Fracking Fiasco: New report names Wells Fargo and JPMorgan Chase as main players funding U.S. shale bust

September 24, 2020By OCI TeamFeatured, Press Releases, Stopping Carbon Lock-In No Comments

A new report by Oil Change International and Rainforest Action Network (RAN) shows how major banks have continued pouring money into fracking companies in recent years despite numerous warnings that the sector was financially unsustainable — on top of the well-documented environmental, health and climate impacts of the industry.

Distributed Funds for Distributed Renewable Energy: Ensuring African Energy Access Finance Reaches Local Actors

July 21, 2020By OCI TeamBriefings, Featured, Stopping Carbon Lock-In 1 Comment

Communities in Africa have generally contributed the least to climate change, been undermined the most by international trade and finance policies, and have a right to better international support for distributed renewable energy. In order to reach universal energy access before the 2030 target set by the UN Sustainable Development Goals, international public finance institutions have an urgent responsibility to provide more funding and better financial transparency and tracking for distributed renewable energy. Additionally, they have a responsibility to foster local participation in and ownership of distributed renewable energy initiatives. This briefing provides recommendations for how international public finance institutions can fulfill this responsibility, while revealing that from 2016 to 2018, fossil fuels received more than 3.5 times the support than all kinds of renewable energy did during this period.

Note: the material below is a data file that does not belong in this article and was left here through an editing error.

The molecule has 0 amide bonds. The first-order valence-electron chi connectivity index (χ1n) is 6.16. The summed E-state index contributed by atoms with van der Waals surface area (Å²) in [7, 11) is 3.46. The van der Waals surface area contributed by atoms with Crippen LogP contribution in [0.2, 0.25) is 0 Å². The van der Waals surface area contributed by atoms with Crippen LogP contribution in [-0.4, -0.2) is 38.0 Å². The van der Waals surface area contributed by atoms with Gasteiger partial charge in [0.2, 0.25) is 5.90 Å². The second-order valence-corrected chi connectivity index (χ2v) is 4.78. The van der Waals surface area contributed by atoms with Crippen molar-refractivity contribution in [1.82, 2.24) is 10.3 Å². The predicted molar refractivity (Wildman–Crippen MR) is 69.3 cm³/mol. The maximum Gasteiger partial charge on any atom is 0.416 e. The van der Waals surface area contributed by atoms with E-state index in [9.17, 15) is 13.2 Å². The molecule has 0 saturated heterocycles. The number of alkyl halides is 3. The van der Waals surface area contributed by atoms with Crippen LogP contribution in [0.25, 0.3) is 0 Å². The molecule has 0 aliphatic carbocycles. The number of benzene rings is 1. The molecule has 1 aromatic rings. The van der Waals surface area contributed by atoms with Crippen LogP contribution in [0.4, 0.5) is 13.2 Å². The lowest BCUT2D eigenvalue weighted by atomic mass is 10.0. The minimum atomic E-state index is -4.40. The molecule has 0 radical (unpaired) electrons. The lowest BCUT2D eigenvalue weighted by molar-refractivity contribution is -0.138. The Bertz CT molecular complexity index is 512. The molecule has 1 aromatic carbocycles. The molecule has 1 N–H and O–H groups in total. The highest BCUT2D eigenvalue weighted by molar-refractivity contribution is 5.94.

Briefing: Overseas players should not dominate distributed renewable energy sector in Africa

July 21, 2020By OCI TeamNews, Press Releases, Stopping Carbon Lock-In

A new briefing released by Oil Change International details how the growth of distributed renewable energy in Africa has so far failed to include locally-owned companies and initiatives. The sector has been growing rapidly since 2013 — especially for companies focused on “pay-as-you-go” solar home systems — but finance has overwhelmingly only been accessible for multinational companies that are based in Europe or North America or led by entrepreneurs from these regions, meaning profits are largely not remaining in Africa.